Gallbladder removal is one of the most commonly performed surgical procedures. Gallbladder removal surgery is usually performed with minimally invasive techniques and the medical name for this procedure is Laparoscopic Cholecystectomy or Laparoscopic Gallbladder Removal.
The gallbladder is a pear-shaped organ that rests beneath the right side of the liver.
Its main purpose is to collect and concentrate a digestive liquid (bile) produced by the liver. Bile is released from the gallbladder after eating, aiding digestion. Bile travels through narrow tubular channels (bile ducts) into the small intestine.
Removal of the gallbladder is not associated with any impairment of digestion in most people.
Gallbladder problems are usually caused by the presence of gallstones which are usually small and hard, consisting primarily of cholesterol and bile salts that form in the gallbladder or in the bile duct.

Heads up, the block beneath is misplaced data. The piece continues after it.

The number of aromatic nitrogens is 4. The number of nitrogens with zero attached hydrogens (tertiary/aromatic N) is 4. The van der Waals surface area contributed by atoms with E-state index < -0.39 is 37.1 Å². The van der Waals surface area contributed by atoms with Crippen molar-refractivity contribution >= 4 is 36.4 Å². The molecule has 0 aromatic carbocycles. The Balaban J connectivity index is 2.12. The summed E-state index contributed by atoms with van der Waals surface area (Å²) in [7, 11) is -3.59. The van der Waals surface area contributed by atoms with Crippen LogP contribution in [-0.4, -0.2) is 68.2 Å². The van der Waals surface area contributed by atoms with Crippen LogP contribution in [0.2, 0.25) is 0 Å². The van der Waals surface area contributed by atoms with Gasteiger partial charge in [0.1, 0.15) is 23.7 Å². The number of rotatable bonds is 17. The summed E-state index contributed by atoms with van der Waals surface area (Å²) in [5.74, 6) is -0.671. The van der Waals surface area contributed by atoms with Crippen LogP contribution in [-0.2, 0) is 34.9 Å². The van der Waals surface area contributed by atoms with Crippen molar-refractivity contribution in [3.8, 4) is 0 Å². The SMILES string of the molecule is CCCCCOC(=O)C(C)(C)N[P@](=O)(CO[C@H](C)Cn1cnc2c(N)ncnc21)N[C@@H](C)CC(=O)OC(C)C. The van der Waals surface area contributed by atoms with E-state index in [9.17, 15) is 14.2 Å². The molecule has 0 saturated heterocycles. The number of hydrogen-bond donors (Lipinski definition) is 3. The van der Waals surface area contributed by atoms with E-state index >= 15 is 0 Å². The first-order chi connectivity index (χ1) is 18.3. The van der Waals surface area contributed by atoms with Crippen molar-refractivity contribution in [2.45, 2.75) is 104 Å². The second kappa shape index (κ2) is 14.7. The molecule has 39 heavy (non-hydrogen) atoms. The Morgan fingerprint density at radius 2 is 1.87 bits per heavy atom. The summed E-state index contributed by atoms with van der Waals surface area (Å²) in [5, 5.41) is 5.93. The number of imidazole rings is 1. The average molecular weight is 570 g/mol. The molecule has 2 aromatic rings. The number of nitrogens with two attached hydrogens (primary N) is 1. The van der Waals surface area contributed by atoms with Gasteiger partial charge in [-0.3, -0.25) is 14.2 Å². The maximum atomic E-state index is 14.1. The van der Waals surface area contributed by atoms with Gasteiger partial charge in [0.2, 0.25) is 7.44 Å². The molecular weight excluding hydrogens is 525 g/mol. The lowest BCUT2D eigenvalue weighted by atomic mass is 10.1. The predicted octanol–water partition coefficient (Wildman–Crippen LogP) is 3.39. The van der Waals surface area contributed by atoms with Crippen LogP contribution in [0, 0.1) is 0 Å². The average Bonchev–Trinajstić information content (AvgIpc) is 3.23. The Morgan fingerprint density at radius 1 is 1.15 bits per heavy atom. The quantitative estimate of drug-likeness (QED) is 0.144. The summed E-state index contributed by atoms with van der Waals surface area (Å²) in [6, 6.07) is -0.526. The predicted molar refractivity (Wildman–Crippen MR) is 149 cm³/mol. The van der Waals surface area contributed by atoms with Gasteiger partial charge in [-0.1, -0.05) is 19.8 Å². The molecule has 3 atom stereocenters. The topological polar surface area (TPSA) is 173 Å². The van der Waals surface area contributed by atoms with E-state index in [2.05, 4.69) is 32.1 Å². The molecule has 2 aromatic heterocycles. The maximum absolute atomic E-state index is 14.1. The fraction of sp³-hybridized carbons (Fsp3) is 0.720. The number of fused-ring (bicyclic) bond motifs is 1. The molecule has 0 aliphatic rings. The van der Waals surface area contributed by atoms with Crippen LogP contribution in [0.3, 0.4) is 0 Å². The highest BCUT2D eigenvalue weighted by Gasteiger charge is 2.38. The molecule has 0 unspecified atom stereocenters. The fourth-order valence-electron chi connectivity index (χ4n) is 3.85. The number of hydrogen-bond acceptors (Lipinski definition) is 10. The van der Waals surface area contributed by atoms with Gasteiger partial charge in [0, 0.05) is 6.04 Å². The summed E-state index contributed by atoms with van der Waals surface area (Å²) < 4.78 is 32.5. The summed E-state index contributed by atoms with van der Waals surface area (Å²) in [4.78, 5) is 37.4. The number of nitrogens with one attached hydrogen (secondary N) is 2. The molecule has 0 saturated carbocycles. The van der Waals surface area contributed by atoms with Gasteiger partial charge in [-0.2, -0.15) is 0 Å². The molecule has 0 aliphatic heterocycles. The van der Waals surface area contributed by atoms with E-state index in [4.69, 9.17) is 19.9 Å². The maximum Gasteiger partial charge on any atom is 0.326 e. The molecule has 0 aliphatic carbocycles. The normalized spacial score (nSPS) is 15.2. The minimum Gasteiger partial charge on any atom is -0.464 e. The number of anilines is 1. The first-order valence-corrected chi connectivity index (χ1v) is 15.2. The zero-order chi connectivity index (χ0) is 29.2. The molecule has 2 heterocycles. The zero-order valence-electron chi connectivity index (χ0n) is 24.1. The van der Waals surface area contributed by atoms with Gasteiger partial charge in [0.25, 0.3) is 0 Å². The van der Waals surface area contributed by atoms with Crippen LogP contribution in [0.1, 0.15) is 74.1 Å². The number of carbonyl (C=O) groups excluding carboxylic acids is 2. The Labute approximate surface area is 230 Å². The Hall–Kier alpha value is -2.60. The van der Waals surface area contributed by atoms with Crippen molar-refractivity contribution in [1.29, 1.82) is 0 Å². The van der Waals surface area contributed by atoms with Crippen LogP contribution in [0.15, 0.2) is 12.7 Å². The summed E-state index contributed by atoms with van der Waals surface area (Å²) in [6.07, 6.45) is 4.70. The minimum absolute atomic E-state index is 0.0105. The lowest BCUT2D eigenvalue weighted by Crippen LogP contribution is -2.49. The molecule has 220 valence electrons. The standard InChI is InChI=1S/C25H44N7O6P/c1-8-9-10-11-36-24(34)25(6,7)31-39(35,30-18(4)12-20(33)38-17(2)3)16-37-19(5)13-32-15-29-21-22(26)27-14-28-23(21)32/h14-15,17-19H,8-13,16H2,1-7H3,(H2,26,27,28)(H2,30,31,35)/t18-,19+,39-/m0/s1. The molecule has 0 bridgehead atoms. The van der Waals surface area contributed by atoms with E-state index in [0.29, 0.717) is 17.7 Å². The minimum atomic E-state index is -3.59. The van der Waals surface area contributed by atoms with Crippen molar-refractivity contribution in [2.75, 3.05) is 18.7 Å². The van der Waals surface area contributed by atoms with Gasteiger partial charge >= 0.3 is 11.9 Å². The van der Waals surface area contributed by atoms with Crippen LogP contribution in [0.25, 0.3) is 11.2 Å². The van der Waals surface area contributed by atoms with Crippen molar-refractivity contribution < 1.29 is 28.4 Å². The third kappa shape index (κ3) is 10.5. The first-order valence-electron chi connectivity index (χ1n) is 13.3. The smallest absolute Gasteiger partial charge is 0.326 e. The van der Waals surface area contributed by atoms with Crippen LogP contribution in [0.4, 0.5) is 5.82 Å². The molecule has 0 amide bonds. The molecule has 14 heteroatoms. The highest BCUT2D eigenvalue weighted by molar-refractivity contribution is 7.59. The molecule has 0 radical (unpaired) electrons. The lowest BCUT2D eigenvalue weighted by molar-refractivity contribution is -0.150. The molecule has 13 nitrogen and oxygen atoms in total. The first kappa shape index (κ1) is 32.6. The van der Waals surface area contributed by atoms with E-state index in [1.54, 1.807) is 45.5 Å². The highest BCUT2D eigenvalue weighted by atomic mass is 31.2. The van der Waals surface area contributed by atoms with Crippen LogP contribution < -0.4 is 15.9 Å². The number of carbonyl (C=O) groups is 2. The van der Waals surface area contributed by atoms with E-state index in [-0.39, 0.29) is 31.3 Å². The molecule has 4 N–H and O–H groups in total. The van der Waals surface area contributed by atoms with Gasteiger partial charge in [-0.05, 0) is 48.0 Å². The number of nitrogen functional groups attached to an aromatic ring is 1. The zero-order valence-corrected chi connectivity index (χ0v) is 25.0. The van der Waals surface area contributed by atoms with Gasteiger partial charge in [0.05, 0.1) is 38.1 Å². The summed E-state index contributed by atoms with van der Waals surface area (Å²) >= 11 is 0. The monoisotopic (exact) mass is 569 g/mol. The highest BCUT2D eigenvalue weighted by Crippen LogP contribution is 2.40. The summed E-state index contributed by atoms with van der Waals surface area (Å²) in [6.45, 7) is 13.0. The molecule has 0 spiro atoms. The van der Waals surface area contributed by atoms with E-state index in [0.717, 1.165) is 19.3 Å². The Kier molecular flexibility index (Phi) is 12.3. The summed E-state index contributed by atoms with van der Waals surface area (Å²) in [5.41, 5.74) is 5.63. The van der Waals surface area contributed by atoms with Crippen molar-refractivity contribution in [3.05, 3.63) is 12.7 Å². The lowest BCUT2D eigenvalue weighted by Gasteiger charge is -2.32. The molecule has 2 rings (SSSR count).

It is uncertain why some people form gallstones but risk factors include being female, prior pregnancy, age over 40 years and being overweight. Gallstones are also more common as you get older and some people may have a family history of gallstones.
There is no known means to prevent gallstones.
These stones may block the flow of bile out of the gallbladder, causing it to swell and resulting in sharp abdominal pain, vomiting, indigestion and, occasionally, fever.
If the gallstone blocks the common bile duct, jaundice (a yellowing of the skin) can occur.
Ultrasound is most commonly used to find gallstones.
In a few more complex cases, other X-ray test such as a CT scan or a gallbladder nuclear medicine scan may be used to evaluate gallbladder disease.
Gallstones do not go away on their own. Some can be temporarily managed by making dietary adjustments, such as reducing fat intake. This treatment has a low, short-term success rate. Symptoms will eventually continue unless the gallbladder is removed. Treatments to break up or dissolve gallstones are largely unsuccessful.
Surgical removal of the gallbladder is the time-honored and safest treatment of gallbladder disease.
Rather than a five to seven inch incision, the operation requires only four small openings in the abdomen.
Patients usually have minimal post-operative pain.
Patients usually experience faster recovery than open gallbladder surgery patients.
Most patients go home the same day of the surgery and enjoy a quicker return to normal activities.
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